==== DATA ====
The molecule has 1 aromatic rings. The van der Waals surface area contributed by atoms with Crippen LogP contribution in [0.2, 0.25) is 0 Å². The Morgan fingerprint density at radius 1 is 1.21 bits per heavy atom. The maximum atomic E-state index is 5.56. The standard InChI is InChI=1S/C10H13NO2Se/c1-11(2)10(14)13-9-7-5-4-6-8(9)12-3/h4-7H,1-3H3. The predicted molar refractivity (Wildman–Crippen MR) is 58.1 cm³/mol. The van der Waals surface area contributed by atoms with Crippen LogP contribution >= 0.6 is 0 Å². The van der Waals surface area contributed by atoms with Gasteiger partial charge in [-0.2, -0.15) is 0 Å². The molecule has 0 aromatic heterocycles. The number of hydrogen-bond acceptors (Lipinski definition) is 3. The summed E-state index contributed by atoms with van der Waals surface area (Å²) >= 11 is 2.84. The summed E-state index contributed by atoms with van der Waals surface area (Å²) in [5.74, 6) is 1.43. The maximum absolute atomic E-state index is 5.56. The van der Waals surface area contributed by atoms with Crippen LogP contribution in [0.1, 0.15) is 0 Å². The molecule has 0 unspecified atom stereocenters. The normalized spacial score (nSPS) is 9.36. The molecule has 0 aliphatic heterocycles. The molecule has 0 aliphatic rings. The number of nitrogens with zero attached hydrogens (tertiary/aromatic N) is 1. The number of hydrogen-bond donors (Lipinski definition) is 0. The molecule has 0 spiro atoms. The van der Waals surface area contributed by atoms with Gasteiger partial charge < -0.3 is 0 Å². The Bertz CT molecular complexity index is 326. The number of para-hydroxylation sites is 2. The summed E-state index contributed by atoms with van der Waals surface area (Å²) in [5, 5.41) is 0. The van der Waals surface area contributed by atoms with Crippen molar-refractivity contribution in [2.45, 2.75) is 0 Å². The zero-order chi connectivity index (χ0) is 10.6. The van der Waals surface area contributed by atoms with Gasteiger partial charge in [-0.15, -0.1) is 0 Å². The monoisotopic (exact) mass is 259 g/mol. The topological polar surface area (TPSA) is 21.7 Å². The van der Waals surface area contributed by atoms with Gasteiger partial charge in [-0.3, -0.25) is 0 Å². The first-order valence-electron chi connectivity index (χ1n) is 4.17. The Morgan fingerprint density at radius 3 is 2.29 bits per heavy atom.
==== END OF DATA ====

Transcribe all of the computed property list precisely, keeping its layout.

The molecule has 1 aromatic rings. The van der Waals surface area contributed by atoms with Crippen LogP contribution in [0.2, 0.25) is 0 Å². The Morgan fingerprint density at radius 1 is 1.21 bits per heavy atom. The maximum atomic E-state index is 5.56. The standard InChI is InChI=1S/C10H13NO2Se/c1-11(2)10(14)13-9-7-5-4-6-8(9)12-3/h4-7H,1-3H3. The predicted molar refractivity (Wildman–Crippen MR) is 58.1 cm³/mol. The van der Waals surface area contributed by atoms with Crippen LogP contribution >= 0.6 is 0 Å². The van der Waals surface area contributed by atoms with Gasteiger partial charge in [-0.2, -0.15) is 0 Å². The molecule has 0 aromatic heterocycles. The number of hydrogen-bond acceptors (Lipinski definition) is 3. The summed E-state index contributed by atoms with van der Waals surface area (Å²) >= 11 is 2.84. The summed E-state index contributed by atoms with van der Waals surface area (Å²) in [5.74, 6) is 1.43. The maximum absolute atomic E-state index is 5.56. The van der Waals surface area contributed by atoms with Crippen LogP contribution in [0.1, 0.15) is 0 Å². The molecule has 0 unspecified atom stereocenters. The normalized spacial score (nSPS) is 9.36. The molecule has 0 aliphatic heterocycles. The molecule has 0 aliphatic rings. The number of nitrogens with zero attached hydrogens (tertiary/aromatic N) is 1. The number of hydrogen-bond donors (Lipinski definition) is 0. The molecule has 0 spiro atoms. The van der Waals surface area contributed by atoms with Gasteiger partial charge < -0.3 is 0 Å². The Bertz CT molecular complexity index is 326. The number of para-hydroxylation sites is 2. The summed E-state index contributed by atoms with van der Waals surface area (Å²) in [5, 5.41) is 0. The van der Waals surface area contributed by atoms with Crippen molar-refractivity contribution in [2.45, 2.75) is 0 Å². The zero-order chi connectivity index (χ0) is 10.6. The van der Waals surface area contributed by atoms with Gasteiger partial charge in [-0.15, -0.1) is 0 Å². The monoisotopic (exact) mass is 259 g/mol. The topological polar surface area (TPSA) is 21.7 Å². The van der Waals surface area contributed by atoms with Gasteiger partial charge in [-0.3, -0.25) is 0 Å². The first-order valence-electron chi connectivity index (χ1n) is 4.17. The Morgan fingerprint density at radius 3 is 2.29 bits per heavy atom.